In the summer of 2007, I had an accident which required surgery to reattach the hamstring tendons. Following surgery, I was confined in a brace, limited to lying flat on my back orleft side. One mysterious message came in a card:
“Then lie on your left side, and place the punishment of the house of Israel upon it. For the number of the days that you lie on it, you shall bear their punishment. 5 For I assign to you a number of days, 390 days, equal to the number of the years of their punishment. So long shall you bear the punishment of the house of Israel.” Ezekiel 4:4-5
I had a long road to recovery, but I was thankful that the days of lying on my left side were less than 390! Ezekiel is quite an interesting book, and Ray Stedman makes this comment as we begin our reading of Ezekiel this month:
There is no question but what Ezekiel is the most colorful and unpredictable of the prophets. One writer calls him “the wildest man in the Bible.” To this unusual young man is granted weird and wonderful visions of the majesty and mystery of God; nothing of a similar nature is found anywhere else in the Bible. He is shown the glory of the Lord in such cosmic proportions that language fails to describe it accurately, and he resorts to strange and even bizarre symbolism to depict what he sees. Further he is given strange assignments by the Lord to act out, in bizarre fashion, the messages he is asked to convey to the people.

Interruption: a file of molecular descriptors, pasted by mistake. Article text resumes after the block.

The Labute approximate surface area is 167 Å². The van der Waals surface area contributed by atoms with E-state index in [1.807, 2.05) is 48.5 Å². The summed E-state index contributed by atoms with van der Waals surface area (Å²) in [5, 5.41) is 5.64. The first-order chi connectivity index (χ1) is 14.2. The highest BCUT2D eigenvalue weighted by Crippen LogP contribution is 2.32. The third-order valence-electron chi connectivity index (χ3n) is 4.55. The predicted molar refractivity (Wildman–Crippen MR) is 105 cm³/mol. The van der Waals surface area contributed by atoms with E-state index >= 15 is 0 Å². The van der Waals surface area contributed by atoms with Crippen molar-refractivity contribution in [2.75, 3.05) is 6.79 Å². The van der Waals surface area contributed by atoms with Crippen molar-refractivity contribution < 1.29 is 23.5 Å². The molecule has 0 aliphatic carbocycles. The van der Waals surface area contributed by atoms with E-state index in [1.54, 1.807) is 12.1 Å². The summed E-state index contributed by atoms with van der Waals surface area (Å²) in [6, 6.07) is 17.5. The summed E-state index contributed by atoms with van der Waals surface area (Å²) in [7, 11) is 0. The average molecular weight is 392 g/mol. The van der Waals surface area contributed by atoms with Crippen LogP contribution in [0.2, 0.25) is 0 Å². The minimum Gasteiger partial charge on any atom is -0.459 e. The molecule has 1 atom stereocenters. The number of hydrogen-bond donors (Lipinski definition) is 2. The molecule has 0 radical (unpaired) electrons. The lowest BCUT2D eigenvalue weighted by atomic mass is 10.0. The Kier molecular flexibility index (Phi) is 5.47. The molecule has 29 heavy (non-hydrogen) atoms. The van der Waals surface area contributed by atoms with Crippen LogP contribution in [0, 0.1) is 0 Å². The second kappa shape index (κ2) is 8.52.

Though his prophecy is written in Babylon, by means of visions and trances he returns frequently to Jerusalem and describes much of what is happening in the hidden areas of the Temple in that city. The message, therefore, is addressed not only to the exiles in Babylon, but includes also much direct exhortation to the Jews who remained in the land of Judah. Without a doubt he is one of the most gifted and effective communicators of unpleasant truth to be found among the prophets.